Lifting People Up
- The Good Place actress Kristen Bell chooses to consistently lift people up with her social media. None of us are perfect, and a little reminder goes a long way.
- The health advocate shared a post on Instagram about treating other humans with kindness, that they are more than their health or appearance; Bodies carry human beings, and we have to take care of each other.
- Cancer patients especially need to be treated with care. A breast cancer survivor we spoke with says that she couldn’t help but feel guilty that she had wasted part of her life before her diagnosis dealing with depression.
“Apparently some people still aren’t getting the memo so here it is,” the Instagram stories post reads. “Body positivity is about RESPECT. Not who you think is attractive. Not who you assume is healthy. ALL bodies deserve to be treated with respect, because they hold human beings. That’s it. No exception.”
It’s a simple, but powerful sentiment. Bodies are more than their appearance, more than their cancer or other health issues. There is a living, breathing human in there with complex feelings inside that far surpasses a certain stereotype.
Disrespect and hurting other people can cause lifelong damage. There is no room for bullying on social media.
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Bell has also been a strong supporter of her husband, actor Dax Shephard, who has had to work through addiction issues, including a recent relapse. She has often expressed that they lean on each other and work through their struggles.
“He’s just good at trying, and that’s all you can ask of anyone,” Bell said in an interview with Self magazine last month. “No one’s perfect. He’s proven to me that he is committed to evolving and he loves personal growth.”
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Bell and Shephard, who hosts the popular podcast Armchair Expert, make it known that they are flawed like everyone else, and don’t promote a perfect celebrity life on Instagram like many others do. And that’s the most powerful way to use your celebrity, to encourage the support of other humans and their flaws, whether it’s a spouse, family member, friend or stranger.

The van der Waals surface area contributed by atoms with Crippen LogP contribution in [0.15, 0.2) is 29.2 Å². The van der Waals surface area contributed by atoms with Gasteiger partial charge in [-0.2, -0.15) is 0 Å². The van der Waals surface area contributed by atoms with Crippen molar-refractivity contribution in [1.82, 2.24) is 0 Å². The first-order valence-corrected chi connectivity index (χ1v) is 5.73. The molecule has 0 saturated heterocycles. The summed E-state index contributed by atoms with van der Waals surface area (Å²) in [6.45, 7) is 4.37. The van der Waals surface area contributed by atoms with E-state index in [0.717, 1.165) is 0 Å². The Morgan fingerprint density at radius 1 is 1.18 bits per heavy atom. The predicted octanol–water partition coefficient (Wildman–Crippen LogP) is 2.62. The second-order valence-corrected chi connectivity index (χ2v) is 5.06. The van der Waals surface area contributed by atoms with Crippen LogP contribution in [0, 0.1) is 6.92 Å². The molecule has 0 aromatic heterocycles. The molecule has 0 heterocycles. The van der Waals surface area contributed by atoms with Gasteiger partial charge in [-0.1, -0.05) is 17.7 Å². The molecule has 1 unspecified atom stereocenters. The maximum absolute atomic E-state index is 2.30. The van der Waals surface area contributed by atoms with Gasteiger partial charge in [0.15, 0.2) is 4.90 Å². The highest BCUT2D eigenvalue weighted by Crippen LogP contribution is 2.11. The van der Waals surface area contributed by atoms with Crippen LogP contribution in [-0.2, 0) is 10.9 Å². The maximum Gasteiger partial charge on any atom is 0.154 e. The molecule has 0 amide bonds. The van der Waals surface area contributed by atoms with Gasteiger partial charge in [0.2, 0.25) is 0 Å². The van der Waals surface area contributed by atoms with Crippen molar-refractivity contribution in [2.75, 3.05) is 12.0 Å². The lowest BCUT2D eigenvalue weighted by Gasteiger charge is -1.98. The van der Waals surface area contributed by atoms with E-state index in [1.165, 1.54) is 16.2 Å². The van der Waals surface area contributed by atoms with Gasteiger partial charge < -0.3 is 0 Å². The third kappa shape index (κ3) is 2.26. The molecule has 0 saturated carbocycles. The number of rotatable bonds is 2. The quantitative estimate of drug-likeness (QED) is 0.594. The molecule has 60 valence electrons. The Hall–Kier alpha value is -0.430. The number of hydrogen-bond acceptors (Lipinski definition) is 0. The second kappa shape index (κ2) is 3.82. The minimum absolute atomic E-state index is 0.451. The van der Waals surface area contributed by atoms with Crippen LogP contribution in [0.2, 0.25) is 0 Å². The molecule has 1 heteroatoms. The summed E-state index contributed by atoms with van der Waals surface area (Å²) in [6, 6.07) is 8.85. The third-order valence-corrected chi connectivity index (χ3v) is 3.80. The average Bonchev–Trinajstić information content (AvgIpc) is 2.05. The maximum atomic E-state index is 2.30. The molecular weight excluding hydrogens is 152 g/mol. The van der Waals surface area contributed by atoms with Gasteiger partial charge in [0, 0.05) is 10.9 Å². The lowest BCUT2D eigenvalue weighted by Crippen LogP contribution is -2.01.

Cancer and Self-Kindness
In addition to supporting other humans, we also need a reminder to be kind to ourselves.
When you’re facing cancer, and dealing with the inevitable truth that there’s a chance you may not make it through, it’s natural to feel like you should have been more appreciative of the life you led before the diagnosis, or maybe should have taken care of your body or mind more.
Cancer survivor Stefanie Wardrep says that after her breast cancer diagnosis, she couldn’t help but feel guilty that she has wasted part of her life before her diagnosis dealing with depression.
“When I was diagnosed I had an almost overwhelming sense of regret for time lost dealing with depression,” Wardrep told SurvivorNet. “When you’re faced with your mortality, you think ‘I wasted time.’ Even though I can now see that, it couldn’t be helped. You have to deal with your mental health at whatever pace that you can.”
Wardrep says that during treatment, the rigidity of her schedule kept those feelings of depression at bay for awhile, but they returned when she was in recovery. Survivors often tell us that recovering emotionally is a big part of the cancer journey as well.
“I think what I wasn’t prepared for was when treatment was over … I felt like, oh, I’m lucky and I’m alive, so I should just be happy all the time. And that wasn’t totally the case for me. I know that I should have just been nicer to myself, and I want other people to be nice to themselves … it takes time. Your treatment wasn’t overnight, and neither will your recovery be.”
It’s normal to feel scared and anxious after a cancer diagnosis but some people—about 15 percent—develop a major depressive disorder. That’s when anti-depressants are considered, says Dr. Scott Irwin, a psychiatrist and Director of Supportive Care Services at Cedars-Sinai Medical Center.
“Depression and stress make it harder to treat cancer, and make it harder to tolerate the treatments,” Dr. Irwin tells SurvivorNet. But taking care of some one’s mental health can also impact their cancer care outcomes.